The three pint-sized leads - Daniel Radcliffe, Rupert Grint, Emma Watson - are all unknowns. Radcliffe, who appeared in The Tailor of Panama, is the only one with previous experience. The decision to cast unfamiliar faces is a good one, since none of the actors bring baggage with them. What they lack in polish, they make up for in earnestness. Presumably, they will become more accomplished as the series advances. On the other hand, most of the adults are played by recognizable performers - Richard Harris as Dumbledore, Alan Rickman as the serpentine Snape, Maggie Smith as McGonagall, and Robbie Coltrane as Hagrid. There are also several big names in small roles - John Cleese as a nearly-headless ghost, John Hurt as a wand salesman, and Julie Walters as Ron's mother.
J.K. Rowling has given her full support to the finished project, gushing how closely it meets her vision of what the characters and their world should look like. Fans of the book will likely love or hate the movie based on how closely things match their preconceived notions. Viewed exclusively as a piece of cinema - something extraordinarily difficult to do with this property - Harry Potter and the Sorcerer's Stone stands out as a solid piece of entertainment. The film's spell may not be as potent as that of the book, but there's still some magic in what Columbus and his crew have wrought.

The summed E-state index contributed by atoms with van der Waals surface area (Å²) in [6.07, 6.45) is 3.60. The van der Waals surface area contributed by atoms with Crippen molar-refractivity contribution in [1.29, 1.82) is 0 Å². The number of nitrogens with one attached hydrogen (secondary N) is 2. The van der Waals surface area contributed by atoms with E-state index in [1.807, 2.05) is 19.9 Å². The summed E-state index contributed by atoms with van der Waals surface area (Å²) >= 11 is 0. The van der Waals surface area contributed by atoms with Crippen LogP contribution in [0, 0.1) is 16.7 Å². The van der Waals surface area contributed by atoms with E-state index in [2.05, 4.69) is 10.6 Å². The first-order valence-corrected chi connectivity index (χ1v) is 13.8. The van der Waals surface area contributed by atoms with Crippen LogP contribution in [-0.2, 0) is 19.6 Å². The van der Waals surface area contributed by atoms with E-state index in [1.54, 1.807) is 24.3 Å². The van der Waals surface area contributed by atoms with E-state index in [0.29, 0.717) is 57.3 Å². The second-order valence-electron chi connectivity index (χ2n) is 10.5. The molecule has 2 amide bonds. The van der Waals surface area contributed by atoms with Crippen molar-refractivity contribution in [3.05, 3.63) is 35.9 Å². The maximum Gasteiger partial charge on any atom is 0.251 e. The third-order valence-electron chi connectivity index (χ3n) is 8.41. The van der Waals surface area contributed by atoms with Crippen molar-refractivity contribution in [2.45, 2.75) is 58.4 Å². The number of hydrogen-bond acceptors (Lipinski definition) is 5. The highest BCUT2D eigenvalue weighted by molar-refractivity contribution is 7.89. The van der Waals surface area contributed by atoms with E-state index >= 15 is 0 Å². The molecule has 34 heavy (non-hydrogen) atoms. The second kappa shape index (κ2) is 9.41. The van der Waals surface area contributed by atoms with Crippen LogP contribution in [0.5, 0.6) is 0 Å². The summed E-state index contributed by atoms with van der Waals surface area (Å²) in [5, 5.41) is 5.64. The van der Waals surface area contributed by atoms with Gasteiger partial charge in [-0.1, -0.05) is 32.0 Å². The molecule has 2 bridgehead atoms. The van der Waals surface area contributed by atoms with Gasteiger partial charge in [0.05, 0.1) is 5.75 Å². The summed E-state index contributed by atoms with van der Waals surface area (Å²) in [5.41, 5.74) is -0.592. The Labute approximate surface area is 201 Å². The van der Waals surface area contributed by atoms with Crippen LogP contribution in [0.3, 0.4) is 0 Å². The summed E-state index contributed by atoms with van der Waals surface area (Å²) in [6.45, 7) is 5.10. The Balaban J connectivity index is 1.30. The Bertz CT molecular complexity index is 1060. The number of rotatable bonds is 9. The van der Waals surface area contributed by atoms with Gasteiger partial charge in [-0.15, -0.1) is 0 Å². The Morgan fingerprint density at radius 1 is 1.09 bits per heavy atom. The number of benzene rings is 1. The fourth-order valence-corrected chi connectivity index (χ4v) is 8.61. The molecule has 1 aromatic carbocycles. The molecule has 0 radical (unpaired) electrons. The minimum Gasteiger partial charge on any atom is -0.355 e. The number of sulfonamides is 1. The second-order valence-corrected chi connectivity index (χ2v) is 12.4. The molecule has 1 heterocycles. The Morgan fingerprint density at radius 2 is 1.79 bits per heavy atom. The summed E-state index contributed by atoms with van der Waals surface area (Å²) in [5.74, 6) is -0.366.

Harry Potter and the Sorceror's Stone (United States/United Kingdom, 2001)
Theatrical Aspect Ratio: 2.35:1
Screenplay: Steve Kloves, based on the novel by J.K. Rowling
Cinematography: John Seale
Music: John Williams
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- Lord of the Rings, The: The Fellowship of the Ring (2001)
- Lord of the Rings, The: The Two Towers (2002)